Design, synthesis, kinetic analysis, molecular modeling, and pharmacological evaluation of novel inhibitors of peptide amidation
Foster, Michael Scott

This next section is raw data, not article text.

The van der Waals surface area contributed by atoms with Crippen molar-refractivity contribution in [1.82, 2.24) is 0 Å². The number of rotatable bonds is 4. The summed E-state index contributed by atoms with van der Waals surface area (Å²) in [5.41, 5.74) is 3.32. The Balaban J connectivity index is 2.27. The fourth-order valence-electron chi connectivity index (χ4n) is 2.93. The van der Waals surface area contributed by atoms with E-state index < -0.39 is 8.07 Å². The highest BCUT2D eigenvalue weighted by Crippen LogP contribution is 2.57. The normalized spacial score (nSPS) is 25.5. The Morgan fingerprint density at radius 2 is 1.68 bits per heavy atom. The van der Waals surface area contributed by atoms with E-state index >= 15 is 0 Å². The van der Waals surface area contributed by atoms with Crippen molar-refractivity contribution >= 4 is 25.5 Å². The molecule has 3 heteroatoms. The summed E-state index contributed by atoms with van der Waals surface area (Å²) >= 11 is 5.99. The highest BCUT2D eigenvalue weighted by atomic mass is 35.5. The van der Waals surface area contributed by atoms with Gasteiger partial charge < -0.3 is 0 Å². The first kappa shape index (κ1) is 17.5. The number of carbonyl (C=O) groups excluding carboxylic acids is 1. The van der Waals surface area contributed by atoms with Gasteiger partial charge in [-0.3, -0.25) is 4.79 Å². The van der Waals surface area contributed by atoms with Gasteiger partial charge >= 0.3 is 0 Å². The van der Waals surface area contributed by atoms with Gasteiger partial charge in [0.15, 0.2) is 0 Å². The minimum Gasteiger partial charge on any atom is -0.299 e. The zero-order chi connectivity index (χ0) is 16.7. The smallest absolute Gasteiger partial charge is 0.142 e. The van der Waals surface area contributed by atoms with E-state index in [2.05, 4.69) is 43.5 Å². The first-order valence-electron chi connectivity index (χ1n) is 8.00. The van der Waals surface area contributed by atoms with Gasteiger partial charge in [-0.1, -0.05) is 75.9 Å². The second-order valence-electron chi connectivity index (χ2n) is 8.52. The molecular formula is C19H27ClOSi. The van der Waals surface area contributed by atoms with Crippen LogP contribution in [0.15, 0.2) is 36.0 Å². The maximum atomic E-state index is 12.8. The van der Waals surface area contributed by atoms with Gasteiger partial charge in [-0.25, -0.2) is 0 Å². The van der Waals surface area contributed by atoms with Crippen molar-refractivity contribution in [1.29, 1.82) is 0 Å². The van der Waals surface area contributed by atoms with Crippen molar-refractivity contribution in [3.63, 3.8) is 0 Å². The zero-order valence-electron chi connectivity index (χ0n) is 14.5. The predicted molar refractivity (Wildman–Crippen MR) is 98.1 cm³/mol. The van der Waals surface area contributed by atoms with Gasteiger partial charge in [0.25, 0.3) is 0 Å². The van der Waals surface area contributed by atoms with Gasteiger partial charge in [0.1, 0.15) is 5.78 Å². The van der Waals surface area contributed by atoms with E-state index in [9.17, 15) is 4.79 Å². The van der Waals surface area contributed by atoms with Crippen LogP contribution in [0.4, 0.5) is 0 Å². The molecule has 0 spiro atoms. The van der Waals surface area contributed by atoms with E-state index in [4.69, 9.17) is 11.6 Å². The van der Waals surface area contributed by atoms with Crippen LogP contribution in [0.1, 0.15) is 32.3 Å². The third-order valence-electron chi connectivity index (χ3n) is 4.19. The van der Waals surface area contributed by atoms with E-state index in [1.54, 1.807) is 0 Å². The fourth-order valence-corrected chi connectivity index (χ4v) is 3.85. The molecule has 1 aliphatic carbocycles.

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Novel, rationally-designed acrylate analogs of various known dipeptide substrates were found to be mechanism-based inactivators of the enzyme peptidylglycine alpha-amidating monooxygenase (PAM, EC 220.127.116.11). This enzyme is responsible for the rate-limiting and final bioactivation step, a C-terminal amidation of glycine-extended peptides, of a variety of peptide hormones including the potent pro-inflammatory compound Substance P. Protein-ligand docking studies, in tandem with in vitro kinetic analysis of these inactivators, indicated that the rational design of this class of compounds was successful in creating potent competitive inactivators of this enzyme. Pharmacological evaluation, via both acute and chronic models of inflammation in Sprague-Dawley rats, of these compounds indicates that they are highly potent anti-inflammatory agents which ameliorate both acute carrageenan-induced edema and the deleterious effects of chronic adjuvant-induced polyarthritis. Furthermore, these compounds were also able to induce a return toward a more normal phenotype in cancerous WB-Ras epithelial cells, via the interruption of the growth factor-stimulated pathway precipitated by Substance P. Finally, our modeling studies provide a structural basis for both the reaction and subsite stereospecificity of PAM toward its substrates, competitive inhibitors, and mechanism-based inactivators.